Male nursing vs female nursing

In today’s career boards, nursing is still greatly occupied by female professionals, the result of a century’s worth of this field being cemented as a “feminine” career option. This strong social expectation presents challenges to the minority of male nurses who are faced with strong stereotyping and consequent specialization orientation. These factors create gaps in the understanding of the male nurse vs female nurse both from patients and hospital teams that has piqued several studies’ interest.

Historically however, professional nursing was mostly undertaken by men, firstly through mendicant religious orders accompanying the crusades, and later on with medical teams in wars, were taking teams composed by women was unthinkable at the time. The shift towards a female dominated nursing came at the turn of the 19th century through the work of Florence Nightingale, who maintained the idea, consistent with Victorian family values of the era, that women were naturally caring and nurturing, and therefore intrinsically fit for the nursing profession, not even needing education before apprenticeship with medical teams. The nursing associations formed at this time were all female, and the American nursing Association excludes male members up until the 1930’s.

This is the mindset which still prevails today, nursing as female dominated profession. In our society, the values mostly associated with this career, nurturing, intimate care and dependency relationships are still closely associated with female gender stereotypes, while men are seen to fit in more aggressive, dominant roles, hard to reconcile with this sort of medical assistance. However, the increasing flexibility brought by an increasing comfort with personal choices not encumbered by social gender molds has made it possible for many men to consider this career, greatly aided by the increasing reputation of nursing, and the higher pay offered for a job in great demand.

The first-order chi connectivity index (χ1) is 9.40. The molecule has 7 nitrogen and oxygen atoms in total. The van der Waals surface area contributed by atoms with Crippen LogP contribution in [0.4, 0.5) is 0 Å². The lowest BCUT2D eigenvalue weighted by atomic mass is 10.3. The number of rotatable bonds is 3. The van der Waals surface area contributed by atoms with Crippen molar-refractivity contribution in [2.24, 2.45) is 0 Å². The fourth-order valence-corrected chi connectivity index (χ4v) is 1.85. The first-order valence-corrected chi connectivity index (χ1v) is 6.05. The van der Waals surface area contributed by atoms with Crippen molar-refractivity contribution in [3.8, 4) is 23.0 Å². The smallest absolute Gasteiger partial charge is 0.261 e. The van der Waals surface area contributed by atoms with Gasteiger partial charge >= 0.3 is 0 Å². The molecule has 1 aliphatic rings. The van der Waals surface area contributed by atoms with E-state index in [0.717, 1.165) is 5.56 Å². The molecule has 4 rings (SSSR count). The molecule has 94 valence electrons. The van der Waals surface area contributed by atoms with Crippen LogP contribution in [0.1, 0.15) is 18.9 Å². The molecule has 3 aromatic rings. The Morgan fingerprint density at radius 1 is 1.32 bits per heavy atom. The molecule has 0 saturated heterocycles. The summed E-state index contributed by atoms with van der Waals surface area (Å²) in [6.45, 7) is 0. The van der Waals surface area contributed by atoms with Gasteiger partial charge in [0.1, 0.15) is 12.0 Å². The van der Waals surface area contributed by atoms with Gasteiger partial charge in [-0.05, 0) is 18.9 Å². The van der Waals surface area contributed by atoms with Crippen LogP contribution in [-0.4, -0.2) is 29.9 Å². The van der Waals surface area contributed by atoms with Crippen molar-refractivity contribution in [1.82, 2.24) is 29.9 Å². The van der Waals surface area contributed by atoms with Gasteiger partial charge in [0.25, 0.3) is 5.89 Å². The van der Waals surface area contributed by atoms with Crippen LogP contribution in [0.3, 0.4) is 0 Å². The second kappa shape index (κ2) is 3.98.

Even with this increase, the number of males in the nursing profession is still within a small percentage, and men are still very much faced with a certain level of stereotyping and discomfort from different sectors. Studies show that overall, they are well received by their female peers, who welcome their different skills. When it comes to society at large however, the pressure of stereotypes that frequently try to tag male nurses with homosexuality to make sense of their “feminine” jobs can be felt harshly.

Patients however, being on the receiving end of nurse care, have their own particular reactions to the introduction of males to this career, often expressing reluctance in seeing intimate care provided by men. In many hospitals, male nurses are barred from tasking within ob-gyn wards, with the argument their presence would increase discomfort for patients, and receiving the counter argument that this unfairly implies a lesser level of professionalism from male nurses when compared to male doctors, who are a common staple in these care specializations.